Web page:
Staying Current

One of the questions I hear interviewers ask is, “How do you (candidate, applicant, potential employee) keep current in your field?”

Over the years, I have kept current in human resources.  I joined organizations, paid dues, attended conferences, read relevant magazines, followed the right bloggers, listened to lawyers – you name it, I did it. I did the right stuff and talked the right stuff and read the right things and by gosh, I was staying current. 

And I was bored out of my mind. 

During the last several years, I changed course. I keep current with laws and changes while at work (the necessary stuff) and what I changed was staying current outside of work. I widely expanded my reading list and the Kindle helped. I listen to great speakers: many on TED, several on DVDs, and some in person.

I changed my definition of staying current at work to staying current in life. 

Most recently, I heard one of the best speakers in a long time, a speaker who articulated it far better than I could in a talk that left me feeling far more current than any conference or magazine. 

Father Greg Boyle, a Jesuit priest who works in Los Angeles, spoke on his work with gang members. He spoke warmly about the ‘packaging’ his people come in. Despite the colorful and sometimes distracting packaging, he spoke about the worth and value of each person.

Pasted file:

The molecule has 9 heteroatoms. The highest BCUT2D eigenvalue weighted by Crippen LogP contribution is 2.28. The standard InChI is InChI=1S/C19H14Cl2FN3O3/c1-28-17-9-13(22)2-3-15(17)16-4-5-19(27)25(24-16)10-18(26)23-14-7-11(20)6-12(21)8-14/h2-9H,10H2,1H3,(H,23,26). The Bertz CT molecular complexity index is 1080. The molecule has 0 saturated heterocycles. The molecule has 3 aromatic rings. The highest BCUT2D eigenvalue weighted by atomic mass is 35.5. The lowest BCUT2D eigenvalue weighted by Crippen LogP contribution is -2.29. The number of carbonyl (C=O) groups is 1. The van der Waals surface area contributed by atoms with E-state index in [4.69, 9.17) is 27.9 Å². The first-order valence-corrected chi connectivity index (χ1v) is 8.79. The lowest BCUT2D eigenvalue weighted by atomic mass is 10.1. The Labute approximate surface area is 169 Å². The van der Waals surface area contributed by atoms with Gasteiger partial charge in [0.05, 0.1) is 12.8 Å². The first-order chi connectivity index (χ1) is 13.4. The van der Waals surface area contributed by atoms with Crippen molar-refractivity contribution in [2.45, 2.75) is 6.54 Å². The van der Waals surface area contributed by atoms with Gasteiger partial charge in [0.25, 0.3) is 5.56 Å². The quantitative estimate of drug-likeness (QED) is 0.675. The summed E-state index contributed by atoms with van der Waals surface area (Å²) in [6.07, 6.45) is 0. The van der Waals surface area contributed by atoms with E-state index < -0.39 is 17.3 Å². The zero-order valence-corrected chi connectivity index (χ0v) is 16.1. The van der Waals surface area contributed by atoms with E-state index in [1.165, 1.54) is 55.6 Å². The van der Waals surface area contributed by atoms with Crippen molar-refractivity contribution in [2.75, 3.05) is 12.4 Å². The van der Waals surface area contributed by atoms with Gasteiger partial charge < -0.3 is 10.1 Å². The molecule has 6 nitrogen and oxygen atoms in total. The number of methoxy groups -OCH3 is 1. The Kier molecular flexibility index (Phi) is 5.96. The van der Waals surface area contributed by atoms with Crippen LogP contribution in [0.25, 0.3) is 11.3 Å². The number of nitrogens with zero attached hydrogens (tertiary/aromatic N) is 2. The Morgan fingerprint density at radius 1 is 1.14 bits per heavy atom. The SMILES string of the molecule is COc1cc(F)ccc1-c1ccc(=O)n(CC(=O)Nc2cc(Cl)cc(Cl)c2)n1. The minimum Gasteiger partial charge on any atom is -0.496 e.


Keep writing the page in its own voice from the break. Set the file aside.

It was a compelling and beautiful talk, a gentle reminder to disregard everything that really isn’t important. To find the real value. To look deeply into people. To look for the best and not the worst. What stayed with me the longest was this: “No kinship. No peace.”

I love my work.  But there is so much more to life than work. I used to think that work gave my life meaning but now I know better. 

Life gives my work meaning.

Picture by Deirdre Honner

About the Author

Deirdre Honner

Deirdre Honner is a human resources professional working in higher education. She has a master's degree and Senior Professional in Human Resources (SPHR) certification. Deirdre is a social media junkie and has presented locally, regionally and nationally on job-hunting strategies, social media and networking tools and the integration of both. Deirdre blogs about work at The HR Maven and you can connect with her on Twitter as @theHRmaven.



Laura, thanks for posting – if you can believe this, just last week a colleague referred me to Cold Tangerines. Haven’t read it yet, it’s in my cue. Glad you enjoyed the post. Thanks for stopping by!


I am absolutely so encouraged by this piece. Thank you for sharing, Deirdre. I love your perspective on staying current. Have you read any of Shauna Niequist’s books? Think you would enjoy them if you like Willow Creek’s messages. Also, check out the podcast for Reality SF. So fantastic.

Kathryn Aldred


Thank you for this.